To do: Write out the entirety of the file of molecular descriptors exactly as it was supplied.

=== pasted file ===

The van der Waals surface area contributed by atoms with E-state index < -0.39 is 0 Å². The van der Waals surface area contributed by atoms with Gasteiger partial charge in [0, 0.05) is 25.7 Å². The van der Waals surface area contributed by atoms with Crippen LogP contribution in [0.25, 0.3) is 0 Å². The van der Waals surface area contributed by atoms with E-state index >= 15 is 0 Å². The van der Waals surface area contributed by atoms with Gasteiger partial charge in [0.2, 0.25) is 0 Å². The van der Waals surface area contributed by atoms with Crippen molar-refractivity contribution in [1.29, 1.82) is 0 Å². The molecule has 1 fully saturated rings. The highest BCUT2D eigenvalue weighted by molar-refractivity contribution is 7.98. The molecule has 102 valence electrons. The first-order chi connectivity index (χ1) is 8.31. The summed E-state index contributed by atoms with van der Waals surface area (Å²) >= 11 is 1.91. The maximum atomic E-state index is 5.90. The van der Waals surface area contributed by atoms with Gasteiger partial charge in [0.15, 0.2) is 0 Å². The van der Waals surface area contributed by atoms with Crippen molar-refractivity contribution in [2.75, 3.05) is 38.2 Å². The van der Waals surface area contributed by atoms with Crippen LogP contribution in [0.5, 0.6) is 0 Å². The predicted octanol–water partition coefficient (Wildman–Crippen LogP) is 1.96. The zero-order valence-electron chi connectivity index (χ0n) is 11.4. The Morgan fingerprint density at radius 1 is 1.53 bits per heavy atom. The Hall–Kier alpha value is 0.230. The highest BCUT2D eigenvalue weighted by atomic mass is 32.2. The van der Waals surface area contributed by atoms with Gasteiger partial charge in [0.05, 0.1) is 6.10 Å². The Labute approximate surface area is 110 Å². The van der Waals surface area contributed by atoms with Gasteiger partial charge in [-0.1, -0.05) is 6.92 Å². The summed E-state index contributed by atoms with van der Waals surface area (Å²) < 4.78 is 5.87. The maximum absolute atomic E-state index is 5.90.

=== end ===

The van der Waals surface area contributed by atoms with E-state index < -0.39 is 0 Å². The van der Waals surface area contributed by atoms with Gasteiger partial charge in [0, 0.05) is 25.7 Å². The van der Waals surface area contributed by atoms with Crippen LogP contribution in [0.25, 0.3) is 0 Å². The van der Waals surface area contributed by atoms with E-state index >= 15 is 0 Å². The van der Waals surface area contributed by atoms with Gasteiger partial charge in [0.2, 0.25) is 0 Å². The van der Waals surface area contributed by atoms with Crippen molar-refractivity contribution in [1.29, 1.82) is 0 Å². The molecule has 1 fully saturated rings. The highest BCUT2D eigenvalue weighted by molar-refractivity contribution is 7.98. The molecule has 102 valence electrons. The first-order chi connectivity index (χ1) is 8.31. The summed E-state index contributed by atoms with van der Waals surface area (Å²) >= 11 is 1.91. The maximum atomic E-state index is 5.90. The van der Waals surface area contributed by atoms with Gasteiger partial charge in [0.15, 0.2) is 0 Å². The van der Waals surface area contributed by atoms with Crippen molar-refractivity contribution in [2.75, 3.05) is 38.2 Å². The van der Waals surface area contributed by atoms with Crippen LogP contribution in [0.5, 0.6) is 0 Å². The predicted octanol–water partition coefficient (Wildman–Crippen LogP) is 1.96. The zero-order valence-electron chi connectivity index (χ0n) is 11.4. The Morgan fingerprint density at radius 1 is 1.53 bits per heavy atom. The Hall–Kier alpha value is 0.230. The highest BCUT2D eigenvalue weighted by atomic mass is 32.2. The van der Waals surface area contributed by atoms with Gasteiger partial charge in [0.05, 0.1) is 6.10 Å². The Labute approximate surface area is 110 Å². The van der Waals surface area contributed by atoms with Gasteiger partial charge in [-0.1, -0.05) is 6.92 Å². The summed E-state index contributed by atoms with van der Waals surface area (Å²) < 4.78 is 5.87. The maximum absolute atomic E-state index is 5.90.